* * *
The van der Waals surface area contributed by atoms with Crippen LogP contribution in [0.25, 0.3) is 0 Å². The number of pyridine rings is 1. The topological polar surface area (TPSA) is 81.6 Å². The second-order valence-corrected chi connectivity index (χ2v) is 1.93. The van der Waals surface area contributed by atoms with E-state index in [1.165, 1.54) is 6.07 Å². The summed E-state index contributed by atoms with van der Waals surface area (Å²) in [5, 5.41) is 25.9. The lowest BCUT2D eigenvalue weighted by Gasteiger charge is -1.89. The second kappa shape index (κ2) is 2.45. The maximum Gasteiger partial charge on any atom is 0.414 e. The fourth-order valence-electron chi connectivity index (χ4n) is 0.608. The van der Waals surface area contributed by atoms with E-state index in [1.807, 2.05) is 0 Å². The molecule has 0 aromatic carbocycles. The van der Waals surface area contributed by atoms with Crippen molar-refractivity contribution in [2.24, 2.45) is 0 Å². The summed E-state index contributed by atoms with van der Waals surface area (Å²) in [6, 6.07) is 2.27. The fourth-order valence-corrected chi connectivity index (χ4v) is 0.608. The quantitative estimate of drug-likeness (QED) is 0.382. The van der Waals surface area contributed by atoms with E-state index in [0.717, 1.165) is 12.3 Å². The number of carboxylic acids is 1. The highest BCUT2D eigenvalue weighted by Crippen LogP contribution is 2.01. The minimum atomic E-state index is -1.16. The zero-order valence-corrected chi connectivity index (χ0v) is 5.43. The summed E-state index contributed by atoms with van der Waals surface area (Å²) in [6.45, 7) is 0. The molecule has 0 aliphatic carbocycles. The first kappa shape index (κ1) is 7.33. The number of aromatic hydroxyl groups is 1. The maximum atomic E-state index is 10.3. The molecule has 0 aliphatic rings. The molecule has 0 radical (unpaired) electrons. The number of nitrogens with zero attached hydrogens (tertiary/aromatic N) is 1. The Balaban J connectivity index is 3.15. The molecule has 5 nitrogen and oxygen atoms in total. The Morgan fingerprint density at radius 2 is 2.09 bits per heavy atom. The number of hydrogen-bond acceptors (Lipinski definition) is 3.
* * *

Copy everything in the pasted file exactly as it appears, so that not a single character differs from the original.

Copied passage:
The van der Waals surface area contributed by atoms with Crippen LogP contribution in [0.25, 0.3) is 0 Å². The number of pyridine rings is 1. The topological polar surface area (TPSA) is 81.6 Å². The second-order valence-corrected chi connectivity index (χ2v) is 1.93. The van der Waals surface area contributed by atoms with E-state index in [1.165, 1.54) is 6.07 Å². The summed E-state index contributed by atoms with van der Waals surface area (Å²) in [5, 5.41) is 25.9. The lowest BCUT2D eigenvalue weighted by Gasteiger charge is -1.89. The second kappa shape index (κ2) is 2.45. The maximum Gasteiger partial charge on any atom is 0.414 e. The fourth-order valence-electron chi connectivity index (χ4n) is 0.608. The van der Waals surface area contributed by atoms with E-state index in [1.807, 2.05) is 0 Å². The molecule has 0 aromatic carbocycles. The van der Waals surface area contributed by atoms with Crippen molar-refractivity contribution in [2.24, 2.45) is 0 Å². The summed E-state index contributed by atoms with van der Waals surface area (Å²) in [6, 6.07) is 2.27. The fourth-order valence-corrected chi connectivity index (χ4v) is 0.608. The quantitative estimate of drug-likeness (QED) is 0.382. The van der Waals surface area contributed by atoms with E-state index in [0.717, 1.165) is 12.3 Å². The number of carboxylic acids is 1. The highest BCUT2D eigenvalue weighted by Crippen LogP contribution is 2.01. The minimum atomic E-state index is -1.16. The zero-order valence-corrected chi connectivity index (χ0v) is 5.43. The summed E-state index contributed by atoms with van der Waals surface area (Å²) in [6.45, 7) is 0. The molecule has 0 aliphatic carbocycles. The first kappa shape index (κ1) is 7.33. The number of aromatic hydroxyl groups is 1. The maximum atomic E-state index is 10.3. The molecule has 0 aliphatic rings. The molecule has 0 radical (unpaired) electrons. The number of nitrogens with zero attached hydrogens (tertiary/aromatic N) is 1. The Balaban J connectivity index is 3.15. The molecule has 5 nitrogen and oxygen atoms in total. The Morgan fingerprint density at radius 2 is 2.09 bits per heavy atom. The number of hydrogen-bond acceptors (Lipinski definition) is 3.